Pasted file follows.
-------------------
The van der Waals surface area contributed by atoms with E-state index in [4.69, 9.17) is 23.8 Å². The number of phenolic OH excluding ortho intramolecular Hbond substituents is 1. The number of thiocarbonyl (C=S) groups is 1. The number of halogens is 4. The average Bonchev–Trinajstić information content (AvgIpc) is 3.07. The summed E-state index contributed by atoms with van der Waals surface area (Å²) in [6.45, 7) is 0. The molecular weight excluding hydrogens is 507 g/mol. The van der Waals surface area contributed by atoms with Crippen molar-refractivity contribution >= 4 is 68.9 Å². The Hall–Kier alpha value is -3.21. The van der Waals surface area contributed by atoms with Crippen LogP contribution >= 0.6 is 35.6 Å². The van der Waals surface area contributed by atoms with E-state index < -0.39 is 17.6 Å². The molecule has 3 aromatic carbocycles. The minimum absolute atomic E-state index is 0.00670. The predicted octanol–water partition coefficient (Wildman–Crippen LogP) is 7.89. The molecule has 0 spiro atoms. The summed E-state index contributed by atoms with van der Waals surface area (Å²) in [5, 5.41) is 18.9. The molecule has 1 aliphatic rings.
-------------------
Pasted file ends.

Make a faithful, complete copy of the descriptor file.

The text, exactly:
The van der Waals surface area contributed by atoms with E-state index in [4.69, 9.17) is 23.8 Å². The number of phenolic OH excluding ortho intramolecular Hbond substituents is 1. The number of thiocarbonyl (C=S) groups is 1. The number of halogens is 4. The average Bonchev–Trinajstić information content (AvgIpc) is 3.07. The summed E-state index contributed by atoms with van der Waals surface area (Å²) in [6.45, 7) is 0. The molecular weight excluding hydrogens is 507 g/mol. The van der Waals surface area contributed by atoms with Crippen molar-refractivity contribution >= 4 is 68.9 Å². The Hall–Kier alpha value is -3.21. The van der Waals surface area contributed by atoms with Crippen LogP contribution >= 0.6 is 35.6 Å². The van der Waals surface area contributed by atoms with E-state index < -0.39 is 17.6 Å². The molecule has 3 aromatic carbocycles. The minimum absolute atomic E-state index is 0.00670. The predicted octanol–water partition coefficient (Wildman–Crippen LogP) is 7.89. The molecule has 0 spiro atoms. The summed E-state index contributed by atoms with van der Waals surface area (Å²) in [5, 5.41) is 18.9. The molecule has 1 aliphatic rings.